WASHINGTON (Reuters) - A U.S. appeals court on Tuesday rejected a request by an investment manager to have his in-house trial before a Securities and Exchange Commission judge tossed out, handing the U.S. regulator a major victory.
Tuesday’s ruling stems from a legal battle between the SEC and George Jarkesy, Jr., a hedge fund manager sued by the SEC in 2013 over allegations of fraud.
An SEC judge found him liable in the case, and he appealed the decision to the agency.
Jarkesy sought to have the case terminated in a federal district court, arguing that the SEC’s home court infringed upon his Constitutional rights, among other things.
The district court denied Jarkesy’s request, saying it lacked authority to review the case and that he needed to follow the proper appeals process laid out in existing securities laws before he could seek judicial review.
The U.S. Court of Appeals for the District of Columbia affirmed that decision on Tuesday, saying it was dismissing his case “for lack of subject matter jurisdiction.”
“Jarkesy must continue to press his various challenges to the commission’s enforcement proceeding before the commission itself,” the court wrote in a unanimous decision.
“Should the agency’s final order be adverse to him, Jarkesy can then raise his challenges in a petition for review to a court of appeals.”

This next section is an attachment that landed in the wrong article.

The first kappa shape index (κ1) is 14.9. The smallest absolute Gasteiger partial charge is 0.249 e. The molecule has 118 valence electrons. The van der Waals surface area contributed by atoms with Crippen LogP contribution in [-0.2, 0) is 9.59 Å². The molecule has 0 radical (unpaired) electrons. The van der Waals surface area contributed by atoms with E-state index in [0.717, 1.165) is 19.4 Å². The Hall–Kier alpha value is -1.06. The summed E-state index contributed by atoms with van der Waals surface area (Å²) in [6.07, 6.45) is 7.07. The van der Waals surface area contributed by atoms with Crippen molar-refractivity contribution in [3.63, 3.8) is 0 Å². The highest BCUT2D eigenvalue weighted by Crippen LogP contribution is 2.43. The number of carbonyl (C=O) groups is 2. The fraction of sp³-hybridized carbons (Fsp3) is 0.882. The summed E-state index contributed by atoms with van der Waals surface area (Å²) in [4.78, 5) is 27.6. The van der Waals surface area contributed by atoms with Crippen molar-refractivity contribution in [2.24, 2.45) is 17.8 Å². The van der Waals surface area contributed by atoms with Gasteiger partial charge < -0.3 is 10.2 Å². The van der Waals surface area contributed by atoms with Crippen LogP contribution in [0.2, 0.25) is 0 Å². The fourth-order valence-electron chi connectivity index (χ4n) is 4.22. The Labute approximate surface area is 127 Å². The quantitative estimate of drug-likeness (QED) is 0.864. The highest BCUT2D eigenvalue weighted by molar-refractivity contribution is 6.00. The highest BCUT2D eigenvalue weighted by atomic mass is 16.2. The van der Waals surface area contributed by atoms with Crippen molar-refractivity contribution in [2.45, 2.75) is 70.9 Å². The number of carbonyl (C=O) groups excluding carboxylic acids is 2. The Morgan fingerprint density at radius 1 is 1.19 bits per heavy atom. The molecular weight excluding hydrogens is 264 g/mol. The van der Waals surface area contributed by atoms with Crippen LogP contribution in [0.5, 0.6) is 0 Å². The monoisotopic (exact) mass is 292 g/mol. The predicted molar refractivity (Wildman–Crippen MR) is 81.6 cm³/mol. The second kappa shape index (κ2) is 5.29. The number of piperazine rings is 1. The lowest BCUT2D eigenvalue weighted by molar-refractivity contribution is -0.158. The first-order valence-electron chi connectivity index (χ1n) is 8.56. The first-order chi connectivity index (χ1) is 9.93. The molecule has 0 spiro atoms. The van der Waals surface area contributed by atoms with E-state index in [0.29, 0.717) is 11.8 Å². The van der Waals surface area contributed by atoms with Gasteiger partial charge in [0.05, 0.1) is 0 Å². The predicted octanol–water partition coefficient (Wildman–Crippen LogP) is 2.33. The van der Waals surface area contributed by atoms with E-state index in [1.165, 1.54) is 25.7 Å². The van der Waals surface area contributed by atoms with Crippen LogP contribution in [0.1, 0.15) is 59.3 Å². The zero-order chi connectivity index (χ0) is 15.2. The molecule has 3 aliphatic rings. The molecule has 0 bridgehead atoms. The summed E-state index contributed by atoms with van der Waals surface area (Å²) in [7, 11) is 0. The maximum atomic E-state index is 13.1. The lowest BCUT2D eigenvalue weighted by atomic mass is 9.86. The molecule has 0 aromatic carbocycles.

S. Michael McColloch, an attorney for Jarkesy, said he respectfully disagrees with the court’s decision, and he is confident his client will be exonerated.
“We intend to vigorously pursue these issues through the courts until these important constitutional questions are resolved,” he said.
Jarkesy is one of several defendants who have increasingly sought to challenge the SEC’s use of in-house trials.
The agency won new powers from Congress in 2010 to seek penalties against a wider array of defendants through in-house trials, making the venue more appealing.
Defense lawyers have argued that the venue affords their clients fewer protections, and they say the appeals process is flawed because defendants must first appeal rulings before the full five-member commission before they can seek review before a U.S. appeals court.
This marks the second time that a U.S. appeals court has backed the SEC on its use of in-house trials.
In August, the 7th U.S. Circuit Court of Appeals issued a similar ruling in a case involving Laurie Bebo, a former chief executive of Assisted Living Concepts.
Cases involving challenges to the SEC’s home courts are pending in New York and Georgia.